Let’s talk about how we write.
The primary output of astronomers are papers and proposals — we have to obtain data & money, publish results, and repeat. Here, I’m going to argue that we should write some of those words more collaboratively.
Our default method of writing was invented when colleagues communicated by postal mail with week-long reply time. Does that approach still makes sense in all cases?
Here’s the standard workflow for writing a telescope proposal. The PI consults with collaborators to work out technical details and the broad themes of the justification; tasks co-Is to generate analyses or to write subsections; circulates a draft 1-2 weeks before the proposal deadline; gets feedback from co-Is; and iterates until submission. Paper-writing is surprisingly similar. While data reduction and scientific analysis are often highly interactive, writing up the results usually follows the proposal workflow, with the lead author writing most of the words.
But we no longer must wait a week to receive letters from colleagues. Ours is an era of instant global communication, with free/cheap tools to collaborate.* So I pose a question: To what extent should we adopt more collaborative writing strategies? Or, as Kelle provocatively asked me, have we reached the end of the era where the first author writes almost all the words?
Before opening this up for discussion, let me justify what I view as the three key benefits of interactive, collaborative editing:
- It’s more efficient. Instead of one author who acts as a gatekeeper, there can be multiple simultaneous writers, without stepped-on toes. This multiplexing is during proposal season. I can write the introduction while my colleague inserts figures, and another colleague cuts & pastes the references. As a result, nobody’s standing around waiting for their colleague to finish writing a section and circulate an updated draft. Also (this is KEY), instead of sending send rounds of emails (“In Section 3, 3rd paragraph, 2nd sentence, do you mean the rms error or the error in the mean?”), you can simply write your question directly in the draft.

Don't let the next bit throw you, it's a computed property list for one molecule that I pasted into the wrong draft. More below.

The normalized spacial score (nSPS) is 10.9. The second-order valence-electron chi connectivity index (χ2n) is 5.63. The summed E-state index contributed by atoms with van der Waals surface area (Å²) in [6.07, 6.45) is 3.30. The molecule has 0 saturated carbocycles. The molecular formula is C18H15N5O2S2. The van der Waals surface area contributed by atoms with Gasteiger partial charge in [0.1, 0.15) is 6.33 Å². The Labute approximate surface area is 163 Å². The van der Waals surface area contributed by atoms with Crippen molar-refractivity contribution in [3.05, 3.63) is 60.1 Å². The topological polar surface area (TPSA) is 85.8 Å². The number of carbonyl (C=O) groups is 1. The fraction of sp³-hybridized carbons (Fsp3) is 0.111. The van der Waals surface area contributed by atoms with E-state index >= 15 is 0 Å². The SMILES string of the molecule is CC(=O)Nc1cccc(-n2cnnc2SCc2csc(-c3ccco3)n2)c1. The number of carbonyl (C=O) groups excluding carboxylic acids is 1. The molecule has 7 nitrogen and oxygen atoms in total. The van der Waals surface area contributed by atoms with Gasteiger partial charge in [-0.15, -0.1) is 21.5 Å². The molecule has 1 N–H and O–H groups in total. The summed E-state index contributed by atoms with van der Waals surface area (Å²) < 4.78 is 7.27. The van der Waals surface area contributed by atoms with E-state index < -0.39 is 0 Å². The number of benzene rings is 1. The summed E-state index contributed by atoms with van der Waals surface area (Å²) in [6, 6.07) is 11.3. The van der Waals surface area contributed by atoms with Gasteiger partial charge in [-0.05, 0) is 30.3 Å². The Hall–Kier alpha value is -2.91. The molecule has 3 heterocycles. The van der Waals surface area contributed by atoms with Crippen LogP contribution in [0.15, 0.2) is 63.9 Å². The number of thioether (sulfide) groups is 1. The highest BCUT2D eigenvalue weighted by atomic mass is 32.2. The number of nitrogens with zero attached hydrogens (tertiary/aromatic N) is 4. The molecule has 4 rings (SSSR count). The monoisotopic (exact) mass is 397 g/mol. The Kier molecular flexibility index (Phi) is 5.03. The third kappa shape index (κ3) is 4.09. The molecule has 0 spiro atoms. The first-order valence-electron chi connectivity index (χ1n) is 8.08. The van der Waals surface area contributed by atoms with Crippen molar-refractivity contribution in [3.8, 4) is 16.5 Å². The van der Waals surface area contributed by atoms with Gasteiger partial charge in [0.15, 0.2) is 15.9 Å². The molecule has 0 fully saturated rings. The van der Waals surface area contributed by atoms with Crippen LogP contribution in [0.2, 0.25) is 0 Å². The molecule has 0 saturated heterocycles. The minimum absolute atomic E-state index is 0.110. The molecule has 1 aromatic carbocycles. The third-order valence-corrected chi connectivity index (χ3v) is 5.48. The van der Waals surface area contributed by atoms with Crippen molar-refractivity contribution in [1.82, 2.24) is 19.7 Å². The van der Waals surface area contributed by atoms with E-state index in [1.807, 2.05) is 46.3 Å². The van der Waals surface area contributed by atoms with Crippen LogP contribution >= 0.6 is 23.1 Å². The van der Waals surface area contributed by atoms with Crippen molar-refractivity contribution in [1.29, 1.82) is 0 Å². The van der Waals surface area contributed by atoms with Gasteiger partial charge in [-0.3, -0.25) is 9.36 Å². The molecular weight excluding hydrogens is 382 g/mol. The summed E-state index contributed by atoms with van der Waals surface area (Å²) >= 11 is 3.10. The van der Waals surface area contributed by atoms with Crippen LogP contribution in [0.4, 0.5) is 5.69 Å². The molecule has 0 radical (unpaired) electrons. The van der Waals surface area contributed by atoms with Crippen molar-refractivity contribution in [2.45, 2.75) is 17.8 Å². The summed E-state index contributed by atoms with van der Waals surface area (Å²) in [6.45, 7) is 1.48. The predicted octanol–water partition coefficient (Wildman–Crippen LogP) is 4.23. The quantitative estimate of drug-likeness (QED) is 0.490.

- Faster turnaround. As the lead authors proofread the draft, they can simply fix typos themselves, and mark bigger problems as inline queries, tagged with the name of the author they think could best solve them. On a recent paper, when we got comments from our later co-authors, the lead author posted the comments as a text file, so that the first four authors could work through them comment-by-comment. This distributed the tedious work of fixing commas and such across multiple authors, and shortened the time between a circulatable draft and a submittable paper.
- It’s more fun. Science can be isolating, especially on a project where your collaborators are external. Collaborative writing is one technique to draw your team together, especially if you’re geographically separate.
In an upcoming post, we’ll summarize results from experimenting with several different collaborative-writing tools, and seek your feedback about what tools y’all are using to get those proposals and papers written.
But for now, let’s ignore tools, and instead talk theory. What are your thoughts? To what extent do you find collaborative editing helpful? Are there hidden dangers? What strengths & weaknesses have I left out?
*(Getting your collaborators to respond is another story.)